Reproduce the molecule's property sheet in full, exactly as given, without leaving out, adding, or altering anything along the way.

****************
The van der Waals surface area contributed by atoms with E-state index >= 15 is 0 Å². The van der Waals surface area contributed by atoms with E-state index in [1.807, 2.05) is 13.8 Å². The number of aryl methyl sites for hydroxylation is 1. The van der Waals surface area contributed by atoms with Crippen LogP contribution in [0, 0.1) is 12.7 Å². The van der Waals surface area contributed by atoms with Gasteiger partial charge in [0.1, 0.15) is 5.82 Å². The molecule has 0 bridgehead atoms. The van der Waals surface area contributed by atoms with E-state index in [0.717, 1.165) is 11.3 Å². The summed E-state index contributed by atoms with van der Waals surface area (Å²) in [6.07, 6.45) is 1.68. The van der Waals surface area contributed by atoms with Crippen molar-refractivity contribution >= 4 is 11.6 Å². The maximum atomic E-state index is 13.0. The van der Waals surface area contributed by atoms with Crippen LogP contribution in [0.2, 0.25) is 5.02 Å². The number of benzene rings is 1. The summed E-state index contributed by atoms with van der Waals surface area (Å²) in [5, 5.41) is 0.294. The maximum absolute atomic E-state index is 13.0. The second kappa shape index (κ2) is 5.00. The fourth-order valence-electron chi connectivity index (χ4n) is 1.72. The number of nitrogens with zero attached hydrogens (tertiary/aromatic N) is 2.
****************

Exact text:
The van der Waals surface area contributed by atoms with E-state index >= 15 is 0 Å². The van der Waals surface area contributed by atoms with E-state index in [1.807, 2.05) is 13.8 Å². The number of aryl methyl sites for hydroxylation is 1. The van der Waals surface area contributed by atoms with Crippen LogP contribution in [0, 0.1) is 12.7 Å². The van der Waals surface area contributed by atoms with Gasteiger partial charge in [0.1, 0.15) is 5.82 Å². The molecule has 0 bridgehead atoms. The van der Waals surface area contributed by atoms with E-state index in [0.717, 1.165) is 11.3 Å². The summed E-state index contributed by atoms with van der Waals surface area (Å²) in [6.07, 6.45) is 1.68. The van der Waals surface area contributed by atoms with Crippen molar-refractivity contribution >= 4 is 11.6 Å². The maximum atomic E-state index is 13.0. The van der Waals surface area contributed by atoms with Crippen LogP contribution in [0.2, 0.25) is 5.02 Å². The number of benzene rings is 1. The summed E-state index contributed by atoms with van der Waals surface area (Å²) in [5, 5.41) is 0.294. The maximum absolute atomic E-state index is 13.0. The second kappa shape index (κ2) is 5.00. The fourth-order valence-electron chi connectivity index (χ4n) is 1.72. The number of nitrogens with zero attached hydrogens (tertiary/aromatic N) is 2.